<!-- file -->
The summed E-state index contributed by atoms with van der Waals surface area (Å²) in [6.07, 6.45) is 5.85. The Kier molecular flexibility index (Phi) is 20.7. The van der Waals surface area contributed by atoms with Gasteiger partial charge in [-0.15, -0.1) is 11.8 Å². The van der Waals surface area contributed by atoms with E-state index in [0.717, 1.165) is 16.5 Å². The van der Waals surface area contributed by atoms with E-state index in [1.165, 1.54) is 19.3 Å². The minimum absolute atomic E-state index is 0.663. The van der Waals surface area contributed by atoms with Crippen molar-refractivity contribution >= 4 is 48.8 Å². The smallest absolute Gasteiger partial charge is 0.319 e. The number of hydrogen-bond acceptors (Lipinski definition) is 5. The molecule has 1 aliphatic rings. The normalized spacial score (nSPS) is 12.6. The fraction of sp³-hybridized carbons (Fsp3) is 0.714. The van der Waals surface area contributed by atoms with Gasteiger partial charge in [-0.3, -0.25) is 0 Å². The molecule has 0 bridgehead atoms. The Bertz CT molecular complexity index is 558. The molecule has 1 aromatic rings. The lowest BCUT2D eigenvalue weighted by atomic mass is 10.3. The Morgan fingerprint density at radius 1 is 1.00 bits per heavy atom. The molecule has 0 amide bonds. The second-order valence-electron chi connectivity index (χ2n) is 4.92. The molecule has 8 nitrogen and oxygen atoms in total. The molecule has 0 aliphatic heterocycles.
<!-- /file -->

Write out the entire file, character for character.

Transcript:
The summed E-state index contributed by atoms with van der Waals surface area (Å²) in [6.07, 6.45) is 5.85. The Kier molecular flexibility index (Phi) is 20.7. The van der Waals surface area contributed by atoms with Gasteiger partial charge in [-0.15, -0.1) is 11.8 Å². The van der Waals surface area contributed by atoms with E-state index in [0.717, 1.165) is 16.5 Å². The van der Waals surface area contributed by atoms with E-state index in [1.165, 1.54) is 19.3 Å². The minimum absolute atomic E-state index is 0.663. The van der Waals surface area contributed by atoms with Crippen molar-refractivity contribution >= 4 is 48.8 Å². The smallest absolute Gasteiger partial charge is 0.319 e. The number of hydrogen-bond acceptors (Lipinski definition) is 5. The molecule has 1 aliphatic rings. The normalized spacial score (nSPS) is 12.6. The fraction of sp³-hybridized carbons (Fsp3) is 0.714. The van der Waals surface area contributed by atoms with Gasteiger partial charge in [-0.3, -0.25) is 0 Å². The molecule has 0 bridgehead atoms. The Bertz CT molecular complexity index is 558. The molecule has 1 aromatic rings. The lowest BCUT2D eigenvalue weighted by atomic mass is 10.3. The Morgan fingerprint density at radius 1 is 1.00 bits per heavy atom. The molecule has 0 amide bonds. The second-order valence-electron chi connectivity index (χ2n) is 4.92. The molecule has 8 nitrogen and oxygen atoms in total. The molecule has 0 aliphatic heterocycles.